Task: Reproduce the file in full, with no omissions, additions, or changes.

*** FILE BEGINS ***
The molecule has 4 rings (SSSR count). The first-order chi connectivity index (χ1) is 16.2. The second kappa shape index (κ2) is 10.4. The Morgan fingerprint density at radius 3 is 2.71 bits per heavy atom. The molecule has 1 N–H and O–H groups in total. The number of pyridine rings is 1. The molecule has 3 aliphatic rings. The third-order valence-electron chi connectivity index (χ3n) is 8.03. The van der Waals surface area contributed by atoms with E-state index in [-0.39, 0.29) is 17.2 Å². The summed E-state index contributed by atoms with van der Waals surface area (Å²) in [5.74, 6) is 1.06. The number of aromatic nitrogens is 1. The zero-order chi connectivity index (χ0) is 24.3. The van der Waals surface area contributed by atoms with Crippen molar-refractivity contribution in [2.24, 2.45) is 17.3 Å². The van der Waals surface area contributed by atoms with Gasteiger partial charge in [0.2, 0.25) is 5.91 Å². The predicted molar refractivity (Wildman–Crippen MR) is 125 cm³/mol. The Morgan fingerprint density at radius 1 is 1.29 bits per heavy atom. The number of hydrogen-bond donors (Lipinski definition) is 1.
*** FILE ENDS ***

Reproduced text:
The molecule has 4 rings (SSSR count). The first-order chi connectivity index (χ1) is 16.2. The second kappa shape index (κ2) is 10.4. The Morgan fingerprint density at radius 3 is 2.71 bits per heavy atom. The molecule has 1 N–H and O–H groups in total. The number of pyridine rings is 1. The molecule has 3 aliphatic rings. The third-order valence-electron chi connectivity index (χ3n) is 8.03. The van der Waals surface area contributed by atoms with E-state index in [-0.39, 0.29) is 17.2 Å². The summed E-state index contributed by atoms with van der Waals surface area (Å²) in [5.74, 6) is 1.06. The number of aromatic nitrogens is 1. The zero-order chi connectivity index (χ0) is 24.3. The van der Waals surface area contributed by atoms with Crippen molar-refractivity contribution in [2.24, 2.45) is 17.3 Å². The van der Waals surface area contributed by atoms with Gasteiger partial charge in [0.2, 0.25) is 5.91 Å². The predicted molar refractivity (Wildman–Crippen MR) is 125 cm³/mol. The Morgan fingerprint density at radius 1 is 1.29 bits per heavy atom. The number of hydrogen-bond donors (Lipinski definition) is 1.